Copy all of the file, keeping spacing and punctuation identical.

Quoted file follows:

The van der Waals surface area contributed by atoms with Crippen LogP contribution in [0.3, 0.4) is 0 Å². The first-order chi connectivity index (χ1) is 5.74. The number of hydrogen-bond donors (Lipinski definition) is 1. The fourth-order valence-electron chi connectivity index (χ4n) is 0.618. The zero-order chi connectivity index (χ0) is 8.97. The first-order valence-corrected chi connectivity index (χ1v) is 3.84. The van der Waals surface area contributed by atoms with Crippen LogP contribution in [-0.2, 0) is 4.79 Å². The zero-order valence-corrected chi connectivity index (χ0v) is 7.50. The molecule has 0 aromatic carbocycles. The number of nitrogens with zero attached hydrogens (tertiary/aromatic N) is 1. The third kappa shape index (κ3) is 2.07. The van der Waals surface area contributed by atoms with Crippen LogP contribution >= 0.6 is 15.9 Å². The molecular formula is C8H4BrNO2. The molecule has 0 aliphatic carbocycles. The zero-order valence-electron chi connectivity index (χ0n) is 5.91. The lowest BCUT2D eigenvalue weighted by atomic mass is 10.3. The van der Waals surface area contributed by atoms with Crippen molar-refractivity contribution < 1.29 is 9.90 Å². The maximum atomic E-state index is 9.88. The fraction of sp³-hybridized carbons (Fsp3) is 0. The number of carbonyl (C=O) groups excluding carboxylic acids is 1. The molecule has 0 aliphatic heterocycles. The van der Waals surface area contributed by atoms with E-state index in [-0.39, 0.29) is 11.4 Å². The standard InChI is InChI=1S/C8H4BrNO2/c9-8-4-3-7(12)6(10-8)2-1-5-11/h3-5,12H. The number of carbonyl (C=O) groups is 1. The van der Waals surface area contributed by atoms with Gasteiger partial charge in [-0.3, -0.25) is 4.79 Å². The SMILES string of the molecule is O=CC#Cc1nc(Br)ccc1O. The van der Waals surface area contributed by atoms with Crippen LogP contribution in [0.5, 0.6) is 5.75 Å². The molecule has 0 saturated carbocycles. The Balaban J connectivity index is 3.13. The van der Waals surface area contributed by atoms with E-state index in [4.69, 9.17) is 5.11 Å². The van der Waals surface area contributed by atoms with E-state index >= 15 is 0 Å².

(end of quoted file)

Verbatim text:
The van der Waals surface area contributed by atoms with Crippen LogP contribution in [0.3, 0.4) is 0 Å². The first-order chi connectivity index (χ1) is 5.74. The number of hydrogen-bond donors (Lipinski definition) is 1. The fourth-order valence-electron chi connectivity index (χ4n) is 0.618. The zero-order chi connectivity index (χ0) is 8.97. The first-order valence-corrected chi connectivity index (χ1v) is 3.84. The van der Waals surface area contributed by atoms with Crippen LogP contribution in [-0.2, 0) is 4.79 Å². The zero-order valence-corrected chi connectivity index (χ0v) is 7.50. The molecule has 0 aromatic carbocycles. The number of nitrogens with zero attached hydrogens (tertiary/aromatic N) is 1. The third kappa shape index (κ3) is 2.07. The van der Waals surface area contributed by atoms with Crippen LogP contribution >= 0.6 is 15.9 Å². The molecular formula is C8H4BrNO2. The molecule has 0 aliphatic carbocycles. The zero-order valence-electron chi connectivity index (χ0n) is 5.91. The lowest BCUT2D eigenvalue weighted by atomic mass is 10.3. The van der Waals surface area contributed by atoms with Crippen molar-refractivity contribution < 1.29 is 9.90 Å². The maximum atomic E-state index is 9.88. The fraction of sp³-hybridized carbons (Fsp3) is 0. The number of carbonyl (C=O) groups excluding carboxylic acids is 1. The molecule has 0 aliphatic heterocycles. The van der Waals surface area contributed by atoms with E-state index in [-0.39, 0.29) is 11.4 Å². The standard InChI is InChI=1S/C8H4BrNO2/c9-8-4-3-7(12)6(10-8)2-1-5-11/h3-5,12H. The number of carbonyl (C=O) groups is 1. The van der Waals surface area contributed by atoms with Gasteiger partial charge in [-0.3, -0.25) is 4.79 Å². The SMILES string of the molecule is O=CC#Cc1nc(Br)ccc1O. The van der Waals surface area contributed by atoms with Crippen LogP contribution in [0.5, 0.6) is 5.75 Å². The molecule has 0 saturated carbocycles. The Balaban J connectivity index is 3.13. The van der Waals surface area contributed by atoms with E-state index in [4.69, 9.17) is 5.11 Å². The van der Waals surface area contributed by atoms with E-state index >= 15 is 0 Å².